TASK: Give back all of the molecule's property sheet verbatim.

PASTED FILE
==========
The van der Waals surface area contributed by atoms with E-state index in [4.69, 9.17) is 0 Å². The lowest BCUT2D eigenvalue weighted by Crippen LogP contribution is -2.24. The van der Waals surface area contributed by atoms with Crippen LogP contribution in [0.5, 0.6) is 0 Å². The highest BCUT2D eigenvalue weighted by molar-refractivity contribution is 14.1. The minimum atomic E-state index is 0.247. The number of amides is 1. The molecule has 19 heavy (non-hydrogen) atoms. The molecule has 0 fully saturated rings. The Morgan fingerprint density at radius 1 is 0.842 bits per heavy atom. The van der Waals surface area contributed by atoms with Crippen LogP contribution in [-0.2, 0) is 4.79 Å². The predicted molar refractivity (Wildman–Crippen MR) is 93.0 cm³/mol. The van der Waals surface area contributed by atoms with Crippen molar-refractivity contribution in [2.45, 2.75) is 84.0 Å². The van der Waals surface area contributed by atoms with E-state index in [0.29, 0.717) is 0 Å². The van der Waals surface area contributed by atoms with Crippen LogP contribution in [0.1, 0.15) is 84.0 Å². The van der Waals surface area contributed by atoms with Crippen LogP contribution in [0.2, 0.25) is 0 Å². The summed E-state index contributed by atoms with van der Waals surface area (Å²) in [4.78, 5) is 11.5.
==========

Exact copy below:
The van der Waals surface area contributed by atoms with E-state index in [4.69, 9.17) is 0 Å². The lowest BCUT2D eigenvalue weighted by Crippen LogP contribution is -2.24. The van der Waals surface area contributed by atoms with Crippen LogP contribution in [0.5, 0.6) is 0 Å². The highest BCUT2D eigenvalue weighted by molar-refractivity contribution is 14.1. The minimum atomic E-state index is 0.247. The number of amides is 1. The molecule has 19 heavy (non-hydrogen) atoms. The molecule has 0 fully saturated rings. The Morgan fingerprint density at radius 1 is 0.842 bits per heavy atom. The van der Waals surface area contributed by atoms with Crippen LogP contribution in [-0.2, 0) is 4.79 Å². The predicted molar refractivity (Wildman–Crippen MR) is 93.0 cm³/mol. The van der Waals surface area contributed by atoms with Crippen molar-refractivity contribution in [2.45, 2.75) is 84.0 Å². The van der Waals surface area contributed by atoms with E-state index in [0.29, 0.717) is 0 Å². The van der Waals surface area contributed by atoms with Crippen LogP contribution in [0.1, 0.15) is 84.0 Å². The van der Waals surface area contributed by atoms with Crippen LogP contribution in [0.2, 0.25) is 0 Å². The summed E-state index contributed by atoms with van der Waals surface area (Å²) in [4.78, 5) is 11.5.